Ukrainian

Overview of the Languages of the Ukraine

  • Ukrainian is the official language of Ukraine although Russian is still widely spoken throughout the country
  • There is a policy in place attempting to establish the Ukrainian language more extensively and eventually create a state where Ukrainian is the only language
  • In a census 67.5% declared Ukrainian as their native language, 29.6% declared Russian as their native language
  • Crimean Tartar language is spoken by approximately 12% of the population 
  • The Ukrainian government recognizes Ukrainian, Russian, Crimean Tartar, and Surzhyk and guarantees that all languages will be accepted.
  • Surzhyk is spoken mostly in rural areas and is a combination of Ukrainian and Russian. It uses Russian vocabulary with Ukrainian pronunciation and grammar.


Similarities and Differences between Ukrainian and Russian

Scholars divide the Slavic languages into three main branches, some of which feature sub-branches:


East Slavic, including Russian, Ukrainian, Belarusian, Rusyn West Slavic, which further subdivide into: Czech and Slovak, Upper and Lower Sorbian (minority languages in Germany), Lechitic languages: Polish , Pomeranian/Kashubian and extinct Polabian. South Slavic, which further subdivide into: Western subgroup composed of Slovenian and the Serbo-Croatian group (Croatian, Bosnian and Serbian; they are mutually intelligible), Croatian-chakavian,Croatian-kajkavian Eastern subgroup composed of Standard Bulgarian and Macedonian (mutually intelligible languages).


Common features fusional morphology; preservation of Proto-Indo-European noun case system - most Slavic languages have seven cases; differentiation between perfective and imperfective aspect of verbs large inventories of consonants (especially sibilants); phonemic palatalization; complex consonant clusters, as in Russian vstryecha “meeting” or Polish bezwzględny “absolute”.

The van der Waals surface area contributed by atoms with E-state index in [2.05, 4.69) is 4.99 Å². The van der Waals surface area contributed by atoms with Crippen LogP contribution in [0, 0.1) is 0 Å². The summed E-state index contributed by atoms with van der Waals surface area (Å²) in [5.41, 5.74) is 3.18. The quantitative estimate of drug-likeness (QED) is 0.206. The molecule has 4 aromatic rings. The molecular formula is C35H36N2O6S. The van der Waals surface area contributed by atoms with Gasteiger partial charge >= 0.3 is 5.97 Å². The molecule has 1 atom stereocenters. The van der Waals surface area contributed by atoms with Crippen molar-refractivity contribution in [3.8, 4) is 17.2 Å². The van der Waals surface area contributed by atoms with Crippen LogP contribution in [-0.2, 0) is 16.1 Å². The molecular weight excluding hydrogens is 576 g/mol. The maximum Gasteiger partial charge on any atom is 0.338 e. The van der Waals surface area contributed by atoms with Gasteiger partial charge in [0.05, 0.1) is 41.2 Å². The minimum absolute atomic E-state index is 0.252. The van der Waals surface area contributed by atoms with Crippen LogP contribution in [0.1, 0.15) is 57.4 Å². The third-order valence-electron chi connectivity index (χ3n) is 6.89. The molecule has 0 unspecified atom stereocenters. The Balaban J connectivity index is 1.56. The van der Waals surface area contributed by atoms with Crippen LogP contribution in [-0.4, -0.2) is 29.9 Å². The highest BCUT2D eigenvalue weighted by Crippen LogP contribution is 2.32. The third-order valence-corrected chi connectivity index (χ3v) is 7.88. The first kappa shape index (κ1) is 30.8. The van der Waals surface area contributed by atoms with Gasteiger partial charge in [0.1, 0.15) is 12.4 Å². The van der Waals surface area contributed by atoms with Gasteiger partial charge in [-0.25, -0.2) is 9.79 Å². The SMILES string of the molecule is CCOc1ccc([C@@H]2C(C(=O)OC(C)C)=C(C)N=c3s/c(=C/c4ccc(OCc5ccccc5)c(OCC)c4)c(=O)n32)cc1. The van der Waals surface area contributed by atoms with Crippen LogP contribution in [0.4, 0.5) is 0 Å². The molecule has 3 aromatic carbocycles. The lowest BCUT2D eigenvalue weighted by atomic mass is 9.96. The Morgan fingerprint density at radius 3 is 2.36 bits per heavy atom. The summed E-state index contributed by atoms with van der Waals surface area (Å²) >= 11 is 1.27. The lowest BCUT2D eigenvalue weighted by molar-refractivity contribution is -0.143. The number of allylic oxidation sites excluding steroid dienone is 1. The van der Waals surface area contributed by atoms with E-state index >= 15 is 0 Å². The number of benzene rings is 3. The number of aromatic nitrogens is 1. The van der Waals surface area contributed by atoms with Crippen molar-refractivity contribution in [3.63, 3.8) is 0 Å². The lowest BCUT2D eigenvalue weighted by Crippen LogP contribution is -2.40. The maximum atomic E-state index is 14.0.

Detailed list with ISO 639 and SIL codes
The following tree for the Slavic languages derives from the Ethnologue report for Slavic languages.[8] It includes the ISO 639-1 and ISO 639-2 codes where available as well as the SIL. ISO 639-2 uses the code sla in a general way for Slavic languages not included in one of the other codes.


East Slavic languages:

Belarusian (alternatively Belarusan, Belarussian, Belorussian) - (ISO 639-1 code: be; ISO 639-2 code: bel;SIL code: bel) Ukrainian - (ISO 639-1 code: uk; ISO 639-2 code: ukr; SIL code: ukr) Russian - (ISO 639-1 code: ru; ISO 639-2 code, rus; SIL code: rus) Rusyn - (ISO 639-2 code: sla; SIL code: rue)
PREVIOUS DATA TAKEN FROM: Slavic Languages

Similarities

  • Like Russian, most Ukrainian consonants come in two forms: unpalatalized (hard) and palatalized (soft). This distinction makes a difference in word meaning. Palatalization refers to a secondary articulation whereby the body of the tongue is raised toward the hard palate during the articulation of the consonant. 

Differences

  • Ukrainian has a voiced glottal fricative absent in Russian. This sound is also absent in English (try pronouncing the English /h/ while vibrating your vocal cords).
  • Ukrainian has no /v/ sound. The sound /w/ is used instead. The name Ivanov is pronounced as /ivanof/ in Russian, and as /ivanow/ in Ukrainian.
  • Ukrainian does not devoice final consonants, whereas Russian does. Thus, сад “garden” is pronounced as /sad/ in Ukrainian in contrast to /sat/ in Russian.

    Stress

  • Like Russian, stress in Ukrainian can fall on any syllable in a word.
Alphabet

source: Ukrainian


The alphabet of the Ukrainian language consists of 33 letters and is derived from the Cyrillic writing system the 33 letters represent thirty-eight phonemes,
PREVIOUS DATA TAKEN FROM: Ukrainian Alphabet


Ukrainian vowels

From a modern perspective, the Ukrainian vowels can be divided into 2 categories:

  • Hard Vowels (In Cyrillic: а, е, и, і, о, and у or transliterated as a, e, y, i, o, and u): This category as can be seen from the table is different from the historical hard category. 
  • Iotified Vowel (In Cyrillic: я, є, ї, and ю or transliterated as ja, je, ji, and ju) To this category can also be added the combination of letters йо (transliterated as jo) 2)

PREVIOUS DATA TAKEN FROM: Ukrainian Grammar